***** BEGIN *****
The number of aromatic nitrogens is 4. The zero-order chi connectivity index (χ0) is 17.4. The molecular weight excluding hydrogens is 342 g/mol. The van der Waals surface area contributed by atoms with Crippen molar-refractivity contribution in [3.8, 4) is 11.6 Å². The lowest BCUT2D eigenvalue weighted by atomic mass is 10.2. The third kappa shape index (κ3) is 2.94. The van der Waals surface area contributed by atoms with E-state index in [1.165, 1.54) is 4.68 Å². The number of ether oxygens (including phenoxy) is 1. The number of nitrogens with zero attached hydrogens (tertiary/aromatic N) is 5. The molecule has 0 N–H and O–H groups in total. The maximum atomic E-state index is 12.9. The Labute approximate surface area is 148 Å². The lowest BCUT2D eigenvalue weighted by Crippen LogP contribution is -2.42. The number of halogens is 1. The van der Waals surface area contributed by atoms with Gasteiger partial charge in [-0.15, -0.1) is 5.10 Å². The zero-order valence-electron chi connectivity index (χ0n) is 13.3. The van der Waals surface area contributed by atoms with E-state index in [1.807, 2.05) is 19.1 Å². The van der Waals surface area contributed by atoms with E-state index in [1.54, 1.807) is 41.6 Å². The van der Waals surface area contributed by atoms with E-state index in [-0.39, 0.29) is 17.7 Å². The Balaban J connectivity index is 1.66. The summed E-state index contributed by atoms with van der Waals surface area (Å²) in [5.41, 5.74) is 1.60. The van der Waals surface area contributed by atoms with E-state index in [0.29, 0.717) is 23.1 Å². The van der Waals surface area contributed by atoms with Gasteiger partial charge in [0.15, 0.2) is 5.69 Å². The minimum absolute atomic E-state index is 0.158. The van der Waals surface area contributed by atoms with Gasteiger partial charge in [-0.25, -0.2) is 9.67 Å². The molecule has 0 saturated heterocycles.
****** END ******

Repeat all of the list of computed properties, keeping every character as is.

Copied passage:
The number of aromatic nitrogens is 4. The zero-order chi connectivity index (χ0) is 17.4. The molecular weight excluding hydrogens is 342 g/mol. The van der Waals surface area contributed by atoms with Crippen molar-refractivity contribution in [3.8, 4) is 11.6 Å². The lowest BCUT2D eigenvalue weighted by atomic mass is 10.2. The third kappa shape index (κ3) is 2.94. The van der Waals surface area contributed by atoms with E-state index in [1.165, 1.54) is 4.68 Å². The number of ether oxygens (including phenoxy) is 1. The number of nitrogens with zero attached hydrogens (tertiary/aromatic N) is 5. The molecule has 0 N–H and O–H groups in total. The maximum atomic E-state index is 12.9. The Labute approximate surface area is 148 Å². The lowest BCUT2D eigenvalue weighted by Crippen LogP contribution is -2.42. The number of halogens is 1. The van der Waals surface area contributed by atoms with Gasteiger partial charge in [-0.15, -0.1) is 5.10 Å². The zero-order valence-electron chi connectivity index (χ0n) is 13.3. The van der Waals surface area contributed by atoms with E-state index in [1.807, 2.05) is 19.1 Å². The van der Waals surface area contributed by atoms with E-state index in [1.54, 1.807) is 41.6 Å². The van der Waals surface area contributed by atoms with E-state index in [-0.39, 0.29) is 17.7 Å². The Balaban J connectivity index is 1.66. The summed E-state index contributed by atoms with van der Waals surface area (Å²) in [5.41, 5.74) is 1.60. The van der Waals surface area contributed by atoms with E-state index in [0.29, 0.717) is 23.1 Å². The van der Waals surface area contributed by atoms with Gasteiger partial charge in [0.15, 0.2) is 5.69 Å². The minimum absolute atomic E-state index is 0.158. The van der Waals surface area contributed by atoms with Gasteiger partial charge in [-0.25, -0.2) is 9.67 Å². The molecule has 0 saturated heterocycles.